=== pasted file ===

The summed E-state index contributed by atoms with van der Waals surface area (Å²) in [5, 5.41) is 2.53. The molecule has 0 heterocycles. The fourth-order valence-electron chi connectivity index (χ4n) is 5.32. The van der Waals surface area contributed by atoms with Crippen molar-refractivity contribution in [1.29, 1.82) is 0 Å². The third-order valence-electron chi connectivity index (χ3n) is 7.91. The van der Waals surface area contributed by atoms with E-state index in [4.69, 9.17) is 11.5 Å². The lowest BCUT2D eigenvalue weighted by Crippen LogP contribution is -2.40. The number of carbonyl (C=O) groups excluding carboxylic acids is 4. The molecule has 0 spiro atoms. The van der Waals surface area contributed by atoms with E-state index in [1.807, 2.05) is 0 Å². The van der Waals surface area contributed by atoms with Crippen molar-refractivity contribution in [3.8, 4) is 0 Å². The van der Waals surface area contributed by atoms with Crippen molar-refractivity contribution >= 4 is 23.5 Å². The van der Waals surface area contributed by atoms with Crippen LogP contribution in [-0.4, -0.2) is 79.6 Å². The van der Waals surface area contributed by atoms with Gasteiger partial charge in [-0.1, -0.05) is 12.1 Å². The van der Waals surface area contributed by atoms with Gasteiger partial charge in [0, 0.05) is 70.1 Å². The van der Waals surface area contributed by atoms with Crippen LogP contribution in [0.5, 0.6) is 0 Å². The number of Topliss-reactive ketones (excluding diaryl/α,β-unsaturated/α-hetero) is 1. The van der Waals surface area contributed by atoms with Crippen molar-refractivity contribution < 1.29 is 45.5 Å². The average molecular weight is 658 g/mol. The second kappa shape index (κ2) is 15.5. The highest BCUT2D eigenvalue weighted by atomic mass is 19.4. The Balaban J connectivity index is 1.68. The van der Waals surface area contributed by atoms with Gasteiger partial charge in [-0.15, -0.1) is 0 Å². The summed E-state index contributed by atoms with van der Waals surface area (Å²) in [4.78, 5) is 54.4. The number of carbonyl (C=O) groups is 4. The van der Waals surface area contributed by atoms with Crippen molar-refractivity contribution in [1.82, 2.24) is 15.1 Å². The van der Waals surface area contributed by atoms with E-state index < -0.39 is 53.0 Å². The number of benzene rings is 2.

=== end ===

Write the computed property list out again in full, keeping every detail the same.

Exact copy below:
The summed E-state index contributed by atoms with van der Waals surface area (Å²) in [5, 5.41) is 2.53. The molecule has 0 heterocycles. The fourth-order valence-electron chi connectivity index (χ4n) is 5.32. The van der Waals surface area contributed by atoms with Crippen molar-refractivity contribution in [1.29, 1.82) is 0 Å². The third-order valence-electron chi connectivity index (χ3n) is 7.91. The van der Waals surface area contributed by atoms with E-state index in [4.69, 9.17) is 11.5 Å². The lowest BCUT2D eigenvalue weighted by Crippen LogP contribution is -2.40. The number of carbonyl (C=O) groups excluding carboxylic acids is 4. The molecule has 0 spiro atoms. The van der Waals surface area contributed by atoms with E-state index in [1.807, 2.05) is 0 Å². The van der Waals surface area contributed by atoms with Crippen molar-refractivity contribution in [3.8, 4) is 0 Å². The van der Waals surface area contributed by atoms with Crippen molar-refractivity contribution >= 4 is 23.5 Å². The van der Waals surface area contributed by atoms with Crippen LogP contribution in [-0.4, -0.2) is 79.6 Å². The van der Waals surface area contributed by atoms with Gasteiger partial charge in [-0.1, -0.05) is 12.1 Å². The van der Waals surface area contributed by atoms with Gasteiger partial charge in [0, 0.05) is 70.1 Å². The van der Waals surface area contributed by atoms with Crippen LogP contribution in [0.5, 0.6) is 0 Å². The number of Topliss-reactive ketones (excluding diaryl/α,β-unsaturated/α-hetero) is 1. The van der Waals surface area contributed by atoms with Crippen molar-refractivity contribution < 1.29 is 45.5 Å². The average molecular weight is 658 g/mol. The second kappa shape index (κ2) is 15.5. The highest BCUT2D eigenvalue weighted by atomic mass is 19.4. The Balaban J connectivity index is 1.68. The van der Waals surface area contributed by atoms with Gasteiger partial charge in [-0.15, -0.1) is 0 Å². The summed E-state index contributed by atoms with van der Waals surface area (Å²) in [4.78, 5) is 54.4. The number of carbonyl (C=O) groups is 4. The van der Waals surface area contributed by atoms with Crippen molar-refractivity contribution in [1.82, 2.24) is 15.1 Å². The van der Waals surface area contributed by atoms with E-state index < -0.39 is 53.0 Å². The number of benzene rings is 2.